So instead of purchasing a new version, I decided that my aging computer that I haven't hooked up since we moved into our house a year ago was officially retired -- I could donate that copy to my Mother-in-Law without violating any licensing agreements.
I bought a cheap 80Gb hard-drive for $50 (+ tax, grrr) on the day of my flight out and committed to installing the new Hard-Drive and OS while I was there. The installation turned out to be the most-complicated OS install I've ever performed.
I learned that there must have been some serious security improvements to XP since the first release of the OS -- I received my copy the week XP was launched so a fresh installation needs a zillion updates. I also learned that either the high-speed Internet provider out east could care less about mitigating hackers or I just didn't realize how effective my Linksys Router is.
I ended up installing the OS three times:
The first install went flawlessly -- I kept the Internet connection unplugged until it was ready to download updates. As soon as I started up Windows Update, the initial fix (the background intelligent transfer service BITS upgrade) took forever to install. About twenty minutes in, I realized that some hacker had compromised the machine and in place of the BITS upgrade, a Trojan had been installed with the same name, and the root of the hard-drive was filling up with garbage files and executables, pop-up messages were launching: this pc was now a honey-pot for hackers. In frustration, I put the installation CD back in and rebooted -- screw this!
I wised up for the second installation and took some additional security steps. I changed permissions on the hard-drive, disabled simple sharing. I thought I turned off "File and Printer Sharing" but an hour later, I was screaming politely (in front of my father-in-law) and rebooted with the installation CD.
The third installation, I needed help. I borrowed a neighbour's DLink router and magically all the hacker non-sense stopped. Before I left Nova Scotia I convinced my father-in-law that they absolutely needed to have a router.
Looking back on it -- they claimed they had serious problems with Windows ME but fewer problems with Windows 98. Though I'm not sure how to qualify "fewer" because when I was backing up data for the re-installation their machine would crash two/three times per hour. In a way it was comical because each time it crashed my not-so-computer-friendly father-in-law would ask, "What causes that?"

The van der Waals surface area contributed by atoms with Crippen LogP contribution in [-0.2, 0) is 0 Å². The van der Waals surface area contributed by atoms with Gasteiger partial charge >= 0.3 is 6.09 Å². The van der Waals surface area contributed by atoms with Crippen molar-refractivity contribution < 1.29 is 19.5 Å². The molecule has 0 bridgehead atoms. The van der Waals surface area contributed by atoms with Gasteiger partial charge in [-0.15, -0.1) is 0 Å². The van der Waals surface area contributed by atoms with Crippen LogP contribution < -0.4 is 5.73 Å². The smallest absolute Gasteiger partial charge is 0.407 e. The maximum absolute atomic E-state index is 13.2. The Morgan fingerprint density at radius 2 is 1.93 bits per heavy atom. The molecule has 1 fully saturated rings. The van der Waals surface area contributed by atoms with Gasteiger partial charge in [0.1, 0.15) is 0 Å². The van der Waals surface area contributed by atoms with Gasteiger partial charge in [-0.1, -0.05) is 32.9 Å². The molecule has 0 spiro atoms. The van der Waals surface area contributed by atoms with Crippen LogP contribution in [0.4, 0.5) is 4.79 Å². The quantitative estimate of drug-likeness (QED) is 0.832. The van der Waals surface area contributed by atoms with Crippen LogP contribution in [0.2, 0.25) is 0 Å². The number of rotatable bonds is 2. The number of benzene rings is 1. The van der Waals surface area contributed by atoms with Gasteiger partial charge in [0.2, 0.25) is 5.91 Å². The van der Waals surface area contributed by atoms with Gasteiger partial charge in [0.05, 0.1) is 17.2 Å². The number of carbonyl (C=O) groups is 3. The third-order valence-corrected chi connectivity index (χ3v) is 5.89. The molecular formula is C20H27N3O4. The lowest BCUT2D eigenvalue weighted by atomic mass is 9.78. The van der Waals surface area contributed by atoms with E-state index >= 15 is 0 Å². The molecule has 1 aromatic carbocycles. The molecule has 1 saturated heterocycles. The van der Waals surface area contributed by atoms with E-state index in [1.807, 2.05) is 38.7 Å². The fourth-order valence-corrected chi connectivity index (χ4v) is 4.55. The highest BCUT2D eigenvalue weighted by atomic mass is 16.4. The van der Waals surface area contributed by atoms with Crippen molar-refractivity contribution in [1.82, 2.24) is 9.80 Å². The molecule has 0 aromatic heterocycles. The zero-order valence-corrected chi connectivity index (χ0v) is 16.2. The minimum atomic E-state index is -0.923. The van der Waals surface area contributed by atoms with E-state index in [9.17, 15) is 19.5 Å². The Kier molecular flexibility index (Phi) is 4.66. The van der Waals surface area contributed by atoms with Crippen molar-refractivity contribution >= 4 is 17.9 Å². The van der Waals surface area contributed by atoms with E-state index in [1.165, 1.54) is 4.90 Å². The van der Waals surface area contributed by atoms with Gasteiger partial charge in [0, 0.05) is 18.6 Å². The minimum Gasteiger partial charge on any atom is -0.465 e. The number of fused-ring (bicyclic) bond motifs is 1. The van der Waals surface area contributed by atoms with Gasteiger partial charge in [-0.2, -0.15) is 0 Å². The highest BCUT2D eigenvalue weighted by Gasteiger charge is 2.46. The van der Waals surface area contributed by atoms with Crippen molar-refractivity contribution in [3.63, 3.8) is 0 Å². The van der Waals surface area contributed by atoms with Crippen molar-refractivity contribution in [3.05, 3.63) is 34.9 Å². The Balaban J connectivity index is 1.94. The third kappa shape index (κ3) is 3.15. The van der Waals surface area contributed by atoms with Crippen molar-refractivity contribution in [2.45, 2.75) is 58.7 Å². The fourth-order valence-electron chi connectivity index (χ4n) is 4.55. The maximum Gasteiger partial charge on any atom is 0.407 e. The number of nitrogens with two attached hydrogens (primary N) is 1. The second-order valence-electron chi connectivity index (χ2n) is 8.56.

I explained it the best I could -- "Running Windows 98 nearly ten years ago when everyone was on dial-up was considered "safe". Now that everyone's on broadband things have changed; security has changed. Imagine a bank with security practices from the 1950's that has no bars, silent alarms or security cameras... would you bank there?"
by bryan at 2:07 PM
Tuesday, May 16, 2006
We've been using an Access Database to front a SQL Server database. It's handy in that we can leverage all the simple UI features that Access Provides, such as drop-down lists.
However, recently we had a problem when we couldn't update any rows and we were getting this mysterious "Write Conflict" error.
Turns out that Access UI tries to assign default values to columns, and for some data-types, this causes problems.
Here's the MS Knowledge base article: You may receive write conflict errors when you update records of a linked SQL Server table in Access 2000
by bryan at 11:50 AM
Thursday, May 11, 2006
Tuesday, May 09, 2006
Finally got around to setting up a Bloglines account: handy tool.
The code module is ASP.NET 2.0, and integrates with the Health Monitoring system.
by bryan at 8:29 AM
Friday, March 24, 2006
I know I'm spoiled with a laptop/flat screen monitor combo, and it's true I might be more productive. I know I'll have a hard time switching to anything but dual monitor support. Imagine how productive you'd be if you had this..
Plus now, you can save $300 bucks.
by bryan at 5:59 PM
While I was commuting back from Las Vegas, my folks were on the Princess Cruiseship freaking out. You hear this stuff happening, but it always happens to strangers. My folks are fine, but this is really unbelievable... CNN.com - Cruise ship fire survivors count themselves lucky - Mar 24, 2006
by bryan at 9:53 AM
A day after returning from the conference, I'm still churning things over and writing posts, don't worry more to follow. But while doing some research, I found this great clip from the end of Bill's KeyNote where he had Tim O'Reilly, CEO of O'Reilly books, come up and ask questions.
It's really funny how being there and watching the video are two very different experiences. The comments on the web site see Bill as this hero, but what they don't show in the video is the very first twenty or thirty seconds where Tim came out and completely ZINGED Bill for why Tim was invited.